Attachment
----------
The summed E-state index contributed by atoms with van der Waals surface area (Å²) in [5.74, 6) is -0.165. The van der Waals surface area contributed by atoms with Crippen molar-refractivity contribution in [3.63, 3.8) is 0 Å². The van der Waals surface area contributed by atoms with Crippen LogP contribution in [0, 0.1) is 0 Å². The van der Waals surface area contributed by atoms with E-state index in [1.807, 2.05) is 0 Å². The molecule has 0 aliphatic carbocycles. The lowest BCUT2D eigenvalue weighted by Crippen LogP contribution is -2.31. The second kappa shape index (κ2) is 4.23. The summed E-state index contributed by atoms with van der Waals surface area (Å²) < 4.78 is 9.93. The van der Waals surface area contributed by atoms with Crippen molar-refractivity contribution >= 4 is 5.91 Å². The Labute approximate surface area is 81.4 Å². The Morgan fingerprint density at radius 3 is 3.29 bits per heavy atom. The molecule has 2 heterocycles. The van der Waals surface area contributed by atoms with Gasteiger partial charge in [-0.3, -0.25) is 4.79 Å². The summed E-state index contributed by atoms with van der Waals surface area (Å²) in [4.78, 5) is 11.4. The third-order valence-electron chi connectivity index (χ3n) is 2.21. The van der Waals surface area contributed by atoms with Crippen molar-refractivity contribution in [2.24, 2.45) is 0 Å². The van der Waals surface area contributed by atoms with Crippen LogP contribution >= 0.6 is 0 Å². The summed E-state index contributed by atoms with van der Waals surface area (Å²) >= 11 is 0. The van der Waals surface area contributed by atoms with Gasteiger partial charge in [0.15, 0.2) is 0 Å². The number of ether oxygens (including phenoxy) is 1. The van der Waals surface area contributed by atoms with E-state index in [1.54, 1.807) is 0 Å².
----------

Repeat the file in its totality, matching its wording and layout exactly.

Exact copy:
The summed E-state index contributed by atoms with van der Waals surface area (Å²) in [5.74, 6) is -0.165. The van der Waals surface area contributed by atoms with Crippen molar-refractivity contribution in [3.63, 3.8) is 0 Å². The van der Waals surface area contributed by atoms with Crippen LogP contribution in [0, 0.1) is 0 Å². The van der Waals surface area contributed by atoms with E-state index in [1.807, 2.05) is 0 Å². The molecule has 0 aliphatic carbocycles. The lowest BCUT2D eigenvalue weighted by Crippen LogP contribution is -2.31. The second kappa shape index (κ2) is 4.23. The summed E-state index contributed by atoms with van der Waals surface area (Å²) < 4.78 is 9.93. The van der Waals surface area contributed by atoms with Crippen molar-refractivity contribution >= 4 is 5.91 Å². The Labute approximate surface area is 81.4 Å². The Morgan fingerprint density at radius 3 is 3.29 bits per heavy atom. The molecule has 2 heterocycles. The van der Waals surface area contributed by atoms with Gasteiger partial charge in [-0.3, -0.25) is 4.79 Å². The summed E-state index contributed by atoms with van der Waals surface area (Å²) in [4.78, 5) is 11.4. The third-order valence-electron chi connectivity index (χ3n) is 2.21. The van der Waals surface area contributed by atoms with Crippen molar-refractivity contribution in [2.24, 2.45) is 0 Å². The van der Waals surface area contributed by atoms with Crippen LogP contribution >= 0.6 is 0 Å². The summed E-state index contributed by atoms with van der Waals surface area (Å²) >= 11 is 0. The van der Waals surface area contributed by atoms with Gasteiger partial charge in [0.15, 0.2) is 0 Å². The number of ether oxygens (including phenoxy) is 1. The van der Waals surface area contributed by atoms with E-state index in [1.54, 1.807) is 0 Å².